Tagged / anthropology

Successful ESRC Festival of Social Sciences in EBC today

Slide1Slide2This afternoon Prof. Jonathan Parker introduced the final of three session in the Executive Business Centre under the title ‘Enhancing social life through global social research: Part 3. Social science research in diverse communities’.  This session was well attended and coveredwas a wide-range of interesting social science research topics.

Professor of Sociology Ann Brooks started off the session with her presentation on ‘Emotional labour and social change.’   She was followed by Prof. Edwin van Teijlingen who gave an overview of research in Nepal.  FHSS PhD student Andy Harding introduced his thesis research into ‘Information provision and housing choices for older people.’  At this point Prof. Brooks gave her second talk on ‘Risk and the crisis of authenticity in cities’. Social Anthropologist Dr. Stephanie Schwandner-Sievers spoke about her research on ‘Reconciliation and engaged ethnography in the Balkans.’  Dr. Hyun-Joo Lim highlighted her study on ‘North Korean defectors in the UK’ and the session was completed by Dr. Mastoureh Fathi who presented her analysis of parenting books for Muslim parents in the UK.

ESRC banner (2)

This was the last day of the ESRC Festival of Social Science at which Bournemouth University was extremely well presented!


Thank you to my colleagues for organising this and the ESRC for funding the events!


Prof. Edwin van Teijlingen

(medical sociologist)

BU social science research on ‘Guns, Pride & Agency’

Worldwide, guns are a topic wrought with emotions. While most democratic countries consider guns in private hands a severe risk for public health if uncontrolled, it is not just in the US that licencing laws face resistance that benefit from a political and emotional rejection of state interference (e.g. UKIP’s Nigel Farage earlier this year). But why and how are ‘gun cultures’ built and sometimes sustained, even if they might undermine, an EU-led, much-desired democratisation and peace-building process after violence and war?

Dr Stephanie Schwandner-Sievers, social anthropologist at the HSC, addressed this question in her presentation ‘Guns, Pride and Agency—Albanian Ideals of Militancy Before and After the 1999 War in Kosovo’, at the international conference Comparing Civil Gun Cultures: Do Emotions Make the Difference? at the Max Planck Institute in Berlin from August 26 to 28, 2014 (https://www.mpib-berlin.mpg.de/en/research/history-of-emotions/conferences/comparing-civil-gun-cultures-do-emotions-make-the-difference). The wider ethnographic research project, on which her findings are based, was also subject of an interview earlier this year, published on a research blog of the London School of Economics: http://blogs.lse.ac.uk/lsee/2014/04/03/ilegalja-terrorists-or-freedom-fighters-an-albanian-tale-from-yugoslav-times/ .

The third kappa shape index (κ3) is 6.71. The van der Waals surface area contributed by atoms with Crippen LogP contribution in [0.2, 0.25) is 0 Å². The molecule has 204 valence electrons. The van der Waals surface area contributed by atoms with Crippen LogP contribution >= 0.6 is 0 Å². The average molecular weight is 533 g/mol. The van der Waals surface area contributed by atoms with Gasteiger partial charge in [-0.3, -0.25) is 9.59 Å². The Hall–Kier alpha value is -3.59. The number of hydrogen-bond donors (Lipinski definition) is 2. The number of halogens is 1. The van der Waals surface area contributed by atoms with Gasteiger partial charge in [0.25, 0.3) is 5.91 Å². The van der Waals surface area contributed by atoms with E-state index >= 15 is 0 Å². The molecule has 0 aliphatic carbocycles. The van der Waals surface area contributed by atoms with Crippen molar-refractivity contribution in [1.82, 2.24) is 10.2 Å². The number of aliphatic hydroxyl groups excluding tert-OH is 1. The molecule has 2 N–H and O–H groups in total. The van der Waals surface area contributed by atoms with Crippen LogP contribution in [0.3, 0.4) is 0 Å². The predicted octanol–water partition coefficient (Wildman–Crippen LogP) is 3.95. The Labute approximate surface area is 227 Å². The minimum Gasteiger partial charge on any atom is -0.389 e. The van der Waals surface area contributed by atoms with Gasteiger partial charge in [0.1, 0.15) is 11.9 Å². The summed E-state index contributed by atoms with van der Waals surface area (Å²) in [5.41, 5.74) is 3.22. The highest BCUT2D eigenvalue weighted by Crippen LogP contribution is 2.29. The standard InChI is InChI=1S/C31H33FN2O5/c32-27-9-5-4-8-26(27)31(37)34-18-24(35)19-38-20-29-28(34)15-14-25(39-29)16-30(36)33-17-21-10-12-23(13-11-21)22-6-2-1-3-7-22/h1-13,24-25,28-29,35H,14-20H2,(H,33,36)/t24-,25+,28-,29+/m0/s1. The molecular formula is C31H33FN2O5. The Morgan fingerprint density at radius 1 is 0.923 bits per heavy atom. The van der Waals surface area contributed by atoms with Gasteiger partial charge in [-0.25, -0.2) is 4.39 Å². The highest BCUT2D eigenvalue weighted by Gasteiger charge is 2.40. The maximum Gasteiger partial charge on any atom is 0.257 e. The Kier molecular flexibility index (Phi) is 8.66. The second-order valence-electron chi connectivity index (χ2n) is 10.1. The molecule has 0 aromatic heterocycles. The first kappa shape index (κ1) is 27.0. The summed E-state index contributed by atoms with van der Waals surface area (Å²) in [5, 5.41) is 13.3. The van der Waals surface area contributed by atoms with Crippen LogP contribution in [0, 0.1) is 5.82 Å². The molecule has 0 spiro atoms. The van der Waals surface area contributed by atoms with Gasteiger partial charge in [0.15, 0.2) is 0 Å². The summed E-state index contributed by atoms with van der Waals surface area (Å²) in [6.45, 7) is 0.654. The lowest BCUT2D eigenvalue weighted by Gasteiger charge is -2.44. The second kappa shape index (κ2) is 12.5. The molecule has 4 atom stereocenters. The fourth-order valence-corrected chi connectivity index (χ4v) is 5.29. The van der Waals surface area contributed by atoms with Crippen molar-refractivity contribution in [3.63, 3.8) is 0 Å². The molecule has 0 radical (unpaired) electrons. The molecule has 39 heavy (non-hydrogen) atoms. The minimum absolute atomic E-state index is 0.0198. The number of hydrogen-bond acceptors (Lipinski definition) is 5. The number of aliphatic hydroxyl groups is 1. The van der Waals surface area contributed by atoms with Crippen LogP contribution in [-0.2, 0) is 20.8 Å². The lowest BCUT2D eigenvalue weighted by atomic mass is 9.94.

Prof. Edwin van Teijlingen


ApSci PhD student wins Santander award

Many congratulations to Kyle Waters from Applied Sciences, Faculty of Science and Technology, for winning a grant of £2,500 from the BU Graduate School Santander Mobility Wards towards a competitive internship at the prestigious American Museum of Natural History in New York. Kyle will be working in the Biological Anthropology Department of the museum with its vast collection of human skeletal remains, an experience that will directly benefit his doctoral research on ‘Differential mortality and morbidity– a bioarchaeological approach to childhood in Roman Britain’. Supervisor Professor Holger Schutkowski says: ‘This is a lifetime opportunity and I am delighted for Kyle to have secured Santander funds.’

A view from afar…

I have recently become part of a fascinating network, the Royal Anthropological Institute, who kindly made me a Fellow. Fascinating, because they have realised, after a longer period of Sleeping-Beautyesque focus on social and cultural anthropology alone, how important it is to embrace the natural science part of anthropology, its biological, forensic and medical strands. An excellent move that will bring Anthropology and its representation in the UK back to its comprehensive and encompassing roots and remit. Good also for BU, because the RAI is recognising our contribution towards educating the next generation of anthropologists, whose combined education in humanities and science produces the rounded and aware graduates society will need in future.

Naturally, the RAI fosters broad-ranging discussions among its members, and their ‘house journal’, Anthropology Today, invites guest editorials on a regular basis. Not long ago, a former Cambridge graduate, who moved on to a highly successful career in the US, reflected on the latest changes to the UK Higher Education system, its commercialisation and consumer orientation (anthropology today). American universities have been operating this for a long time, and they are beginning to pick up the fallout now. Hugh Gusterson’s thoughtful comparison of political agendas here and campus reality there makes interesting reading – if only to avoid falling into the same traps.